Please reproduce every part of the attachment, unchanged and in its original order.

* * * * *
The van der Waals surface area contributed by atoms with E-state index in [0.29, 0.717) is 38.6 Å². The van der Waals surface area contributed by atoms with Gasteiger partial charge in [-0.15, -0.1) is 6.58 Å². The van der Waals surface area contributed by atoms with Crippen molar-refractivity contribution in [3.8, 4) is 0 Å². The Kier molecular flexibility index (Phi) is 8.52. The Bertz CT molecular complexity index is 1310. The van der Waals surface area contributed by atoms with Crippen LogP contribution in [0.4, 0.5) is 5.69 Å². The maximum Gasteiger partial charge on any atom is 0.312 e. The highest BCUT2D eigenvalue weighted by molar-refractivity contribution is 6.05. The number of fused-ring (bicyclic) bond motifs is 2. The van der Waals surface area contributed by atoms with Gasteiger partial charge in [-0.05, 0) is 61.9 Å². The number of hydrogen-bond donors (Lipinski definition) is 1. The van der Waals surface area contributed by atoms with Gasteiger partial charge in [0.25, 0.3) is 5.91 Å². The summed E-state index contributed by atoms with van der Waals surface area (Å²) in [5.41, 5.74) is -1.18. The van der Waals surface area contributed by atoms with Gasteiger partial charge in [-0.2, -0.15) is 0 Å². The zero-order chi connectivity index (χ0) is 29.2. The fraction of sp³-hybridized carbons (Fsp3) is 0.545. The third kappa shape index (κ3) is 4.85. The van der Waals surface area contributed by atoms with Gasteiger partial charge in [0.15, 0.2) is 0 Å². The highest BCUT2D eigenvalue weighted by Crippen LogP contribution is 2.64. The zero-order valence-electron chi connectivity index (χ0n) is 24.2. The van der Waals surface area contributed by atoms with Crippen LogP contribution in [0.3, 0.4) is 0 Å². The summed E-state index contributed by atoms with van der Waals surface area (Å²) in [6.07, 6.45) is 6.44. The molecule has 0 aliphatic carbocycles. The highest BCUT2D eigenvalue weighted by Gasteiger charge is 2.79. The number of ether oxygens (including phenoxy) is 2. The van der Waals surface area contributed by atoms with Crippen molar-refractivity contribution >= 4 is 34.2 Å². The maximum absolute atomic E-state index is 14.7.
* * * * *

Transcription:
The van der Waals surface area contributed by atoms with E-state index in [0.29, 0.717) is 38.6 Å². The van der Waals surface area contributed by atoms with Gasteiger partial charge in [-0.15, -0.1) is 6.58 Å². The van der Waals surface area contributed by atoms with Crippen molar-refractivity contribution in [3.8, 4) is 0 Å². The Kier molecular flexibility index (Phi) is 8.52. The Bertz CT molecular complexity index is 1310. The van der Waals surface area contributed by atoms with Crippen LogP contribution in [0.4, 0.5) is 5.69 Å². The maximum Gasteiger partial charge on any atom is 0.312 e. The highest BCUT2D eigenvalue weighted by molar-refractivity contribution is 6.05. The number of fused-ring (bicyclic) bond motifs is 2. The van der Waals surface area contributed by atoms with Gasteiger partial charge in [-0.05, 0) is 61.9 Å². The number of hydrogen-bond donors (Lipinski definition) is 1. The van der Waals surface area contributed by atoms with Gasteiger partial charge in [0.25, 0.3) is 5.91 Å². The summed E-state index contributed by atoms with van der Waals surface area (Å²) in [5.41, 5.74) is -1.18. The van der Waals surface area contributed by atoms with Gasteiger partial charge in [-0.2, -0.15) is 0 Å². The zero-order chi connectivity index (χ0) is 29.2. The fraction of sp³-hybridized carbons (Fsp3) is 0.545. The third kappa shape index (κ3) is 4.85. The van der Waals surface area contributed by atoms with Gasteiger partial charge in [0.15, 0.2) is 0 Å². The highest BCUT2D eigenvalue weighted by Crippen LogP contribution is 2.64. The zero-order valence-electron chi connectivity index (χ0n) is 24.2. The van der Waals surface area contributed by atoms with Crippen LogP contribution in [0.3, 0.4) is 0 Å². The summed E-state index contributed by atoms with van der Waals surface area (Å²) in [6.07, 6.45) is 6.44. The molecule has 0 aliphatic carbocycles. The highest BCUT2D eigenvalue weighted by Gasteiger charge is 2.79. The number of ether oxygens (including phenoxy) is 2. The van der Waals surface area contributed by atoms with Crippen molar-refractivity contribution >= 4 is 34.2 Å². The maximum absolute atomic E-state index is 14.7.